While doing the test that @trendy is suggesting, make a note of your public IP with both a computer directly connected to the ISP router in bridge mode, as well as that on the OpenWrt router. If different, it is possible that there is a block on the public IP due to abuses (maybe by a previous holder of that IP).
There is no difference in the IP, and I checked if my IP was blacklisted, it is not.
I also checked if my IP was shared (the ISP in France does this sometimes), and it is not the case, I am in full stack that means I am the only owner of my IP.
I bought a new hard drive on which I installed a new version of W11 with nothing but Chrome and Firefox, but the problem remains exactly the same.
My next step will be to call my ISP to see if anything has changed on their end.
- is the above actually needed?
Try running tcpdump on the router while whatever is broken is happening, maybe you'll see something timing out or not getting responses.
Also try enabling 'private dns' with 'dns.google' on your Android phone:
(you can try cloudflare and/or quad9 too)
Does that fix the phone's update issues?
If it does, then presumably you'd know the problem is DNS.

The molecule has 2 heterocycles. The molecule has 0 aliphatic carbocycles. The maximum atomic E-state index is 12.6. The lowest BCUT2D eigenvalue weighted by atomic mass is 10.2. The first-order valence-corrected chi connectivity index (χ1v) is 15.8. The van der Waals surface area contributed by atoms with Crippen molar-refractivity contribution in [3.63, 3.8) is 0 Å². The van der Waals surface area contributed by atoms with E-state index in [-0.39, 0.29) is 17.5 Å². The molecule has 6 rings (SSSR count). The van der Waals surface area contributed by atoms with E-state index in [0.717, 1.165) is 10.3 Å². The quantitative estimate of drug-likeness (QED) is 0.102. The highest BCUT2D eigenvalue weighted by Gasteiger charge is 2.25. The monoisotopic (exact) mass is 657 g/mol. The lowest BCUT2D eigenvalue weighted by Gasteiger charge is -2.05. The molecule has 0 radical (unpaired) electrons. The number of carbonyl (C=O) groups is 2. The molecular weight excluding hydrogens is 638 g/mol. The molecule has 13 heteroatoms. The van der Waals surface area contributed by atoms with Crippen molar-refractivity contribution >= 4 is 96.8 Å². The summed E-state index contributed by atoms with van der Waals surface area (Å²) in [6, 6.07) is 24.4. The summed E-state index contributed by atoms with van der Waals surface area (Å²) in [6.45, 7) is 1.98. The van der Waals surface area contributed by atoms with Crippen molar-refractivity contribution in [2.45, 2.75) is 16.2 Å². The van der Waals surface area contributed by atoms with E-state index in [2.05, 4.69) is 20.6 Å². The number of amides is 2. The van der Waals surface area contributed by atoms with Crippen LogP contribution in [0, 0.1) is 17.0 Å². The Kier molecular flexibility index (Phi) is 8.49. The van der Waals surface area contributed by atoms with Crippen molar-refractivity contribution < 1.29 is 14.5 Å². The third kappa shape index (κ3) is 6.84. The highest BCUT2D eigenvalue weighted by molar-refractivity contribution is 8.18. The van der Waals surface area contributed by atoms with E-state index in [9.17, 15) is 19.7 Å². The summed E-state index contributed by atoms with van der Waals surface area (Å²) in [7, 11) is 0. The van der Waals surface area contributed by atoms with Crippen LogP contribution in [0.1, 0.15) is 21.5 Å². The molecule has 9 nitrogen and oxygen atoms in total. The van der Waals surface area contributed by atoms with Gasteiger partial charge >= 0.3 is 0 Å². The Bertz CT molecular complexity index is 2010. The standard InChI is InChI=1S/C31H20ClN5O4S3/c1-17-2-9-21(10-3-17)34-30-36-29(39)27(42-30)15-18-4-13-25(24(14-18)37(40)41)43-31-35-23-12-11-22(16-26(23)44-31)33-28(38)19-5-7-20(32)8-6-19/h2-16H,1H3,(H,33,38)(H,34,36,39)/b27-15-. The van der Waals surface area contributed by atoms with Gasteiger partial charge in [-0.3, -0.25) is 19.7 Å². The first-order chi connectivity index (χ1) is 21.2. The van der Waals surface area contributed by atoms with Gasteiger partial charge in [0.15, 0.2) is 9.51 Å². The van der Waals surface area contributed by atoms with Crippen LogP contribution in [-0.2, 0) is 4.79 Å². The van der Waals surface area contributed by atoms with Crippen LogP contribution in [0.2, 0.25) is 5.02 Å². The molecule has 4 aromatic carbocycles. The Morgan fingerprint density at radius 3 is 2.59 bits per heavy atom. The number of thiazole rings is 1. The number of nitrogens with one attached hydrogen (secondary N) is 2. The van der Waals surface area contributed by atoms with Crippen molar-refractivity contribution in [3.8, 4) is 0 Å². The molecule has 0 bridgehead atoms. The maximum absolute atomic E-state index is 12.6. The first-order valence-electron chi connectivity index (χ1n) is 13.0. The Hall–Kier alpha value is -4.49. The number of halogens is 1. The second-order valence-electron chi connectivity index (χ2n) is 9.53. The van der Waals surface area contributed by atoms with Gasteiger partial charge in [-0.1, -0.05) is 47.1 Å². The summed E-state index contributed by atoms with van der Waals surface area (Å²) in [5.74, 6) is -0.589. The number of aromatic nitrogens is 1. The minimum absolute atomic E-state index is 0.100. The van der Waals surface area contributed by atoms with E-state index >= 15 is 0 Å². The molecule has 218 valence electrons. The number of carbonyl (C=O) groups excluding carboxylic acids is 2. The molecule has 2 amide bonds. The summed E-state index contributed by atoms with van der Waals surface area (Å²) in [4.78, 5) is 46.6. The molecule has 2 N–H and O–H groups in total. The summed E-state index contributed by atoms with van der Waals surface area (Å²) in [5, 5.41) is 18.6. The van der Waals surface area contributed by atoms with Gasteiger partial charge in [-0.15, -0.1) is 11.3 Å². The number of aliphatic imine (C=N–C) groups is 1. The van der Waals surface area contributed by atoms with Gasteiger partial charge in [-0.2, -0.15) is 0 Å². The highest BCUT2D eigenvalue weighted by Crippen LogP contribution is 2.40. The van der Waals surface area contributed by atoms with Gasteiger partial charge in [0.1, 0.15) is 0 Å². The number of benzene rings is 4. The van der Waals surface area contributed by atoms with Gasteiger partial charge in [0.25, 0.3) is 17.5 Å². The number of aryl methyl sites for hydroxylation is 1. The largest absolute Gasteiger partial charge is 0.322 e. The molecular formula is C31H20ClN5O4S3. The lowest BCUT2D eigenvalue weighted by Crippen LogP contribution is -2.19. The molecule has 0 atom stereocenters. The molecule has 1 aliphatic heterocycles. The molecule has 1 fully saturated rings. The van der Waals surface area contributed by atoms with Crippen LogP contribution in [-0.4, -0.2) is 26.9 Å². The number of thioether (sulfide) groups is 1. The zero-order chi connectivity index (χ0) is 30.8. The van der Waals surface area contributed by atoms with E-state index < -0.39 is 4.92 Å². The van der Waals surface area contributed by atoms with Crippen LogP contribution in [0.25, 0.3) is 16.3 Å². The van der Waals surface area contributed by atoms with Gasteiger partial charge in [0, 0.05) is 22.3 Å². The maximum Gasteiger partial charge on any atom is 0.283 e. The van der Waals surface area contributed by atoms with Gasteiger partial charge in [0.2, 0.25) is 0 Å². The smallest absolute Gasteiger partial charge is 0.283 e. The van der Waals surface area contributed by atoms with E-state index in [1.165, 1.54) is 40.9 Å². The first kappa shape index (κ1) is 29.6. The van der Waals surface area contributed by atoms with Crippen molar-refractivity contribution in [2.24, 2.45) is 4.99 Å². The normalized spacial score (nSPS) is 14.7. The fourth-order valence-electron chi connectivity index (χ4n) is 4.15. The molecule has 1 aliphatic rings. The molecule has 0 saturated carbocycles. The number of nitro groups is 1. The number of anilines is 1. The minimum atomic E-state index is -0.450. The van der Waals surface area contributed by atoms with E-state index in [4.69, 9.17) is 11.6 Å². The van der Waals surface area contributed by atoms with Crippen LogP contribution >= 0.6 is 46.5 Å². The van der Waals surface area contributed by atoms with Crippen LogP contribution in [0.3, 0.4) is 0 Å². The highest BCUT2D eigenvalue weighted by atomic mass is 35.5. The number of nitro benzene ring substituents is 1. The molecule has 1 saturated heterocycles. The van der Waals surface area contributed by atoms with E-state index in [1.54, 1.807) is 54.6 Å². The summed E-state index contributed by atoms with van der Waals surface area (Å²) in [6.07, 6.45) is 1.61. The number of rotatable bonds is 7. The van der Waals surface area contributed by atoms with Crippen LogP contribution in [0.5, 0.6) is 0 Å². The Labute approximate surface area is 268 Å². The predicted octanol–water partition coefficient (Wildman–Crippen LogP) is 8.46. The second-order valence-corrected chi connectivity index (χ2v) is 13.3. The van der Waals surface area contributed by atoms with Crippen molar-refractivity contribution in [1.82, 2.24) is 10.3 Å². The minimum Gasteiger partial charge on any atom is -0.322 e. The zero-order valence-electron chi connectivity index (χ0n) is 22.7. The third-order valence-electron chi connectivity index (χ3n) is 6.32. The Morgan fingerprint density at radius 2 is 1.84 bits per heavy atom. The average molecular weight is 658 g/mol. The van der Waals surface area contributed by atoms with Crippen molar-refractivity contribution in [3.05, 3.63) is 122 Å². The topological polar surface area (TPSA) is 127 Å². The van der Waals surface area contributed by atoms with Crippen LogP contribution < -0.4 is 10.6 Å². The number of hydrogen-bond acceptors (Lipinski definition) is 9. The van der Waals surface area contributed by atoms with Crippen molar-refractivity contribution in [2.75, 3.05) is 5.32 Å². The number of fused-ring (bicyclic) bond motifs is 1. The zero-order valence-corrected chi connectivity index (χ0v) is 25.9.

If it doesn't, and private DNS works, then it's not DNS.
If private DNS outright doesn't work... maybe there's some weird firewall or something...
For no apparent reason, a problem that lasted 2 months or maybe 3, disappeared.
The only thing I did was to install TCPDUMP and start looking at, and understanding, the packets.
Did my ISP change anything on my line?
I don't know.
Did the TCPDUMP installation modify, install or overwrite any packages that made the problem go away?
I don't know (but my intuition tells me to explore this possibility)
The problem has gone away, however I would like to know why so that I can fix it if it happens again in the future.
I'm still puzzled, but I'm doubly grateful to the Openwrt community for their help, and because in the process of solving the problem I learned new things.
Tcpdump enables promiscuous mode on the interface. But this is not something that can affect your case. You can enable it on the interface as well.
Ok... So the problem is back, but I think I finally found the origin.
While analyzing the Pcap generated by TCPDUMP I found this line several times:
g-pni-mrs-2.routers.proxad.net > SAL9000.lan: ICMP time exceeded in-transit, length 76
I did an internet search with the name of this particular server node g-pni-mrs-2.routers.proxad.net and came across many people having exactly the same problem as me.
I will explore further and come back here, as it may require a special IPV6 configuration on Openwrt in conjunction with the ISP (Freebox) router.
What is its IP? This domain doesn't exist.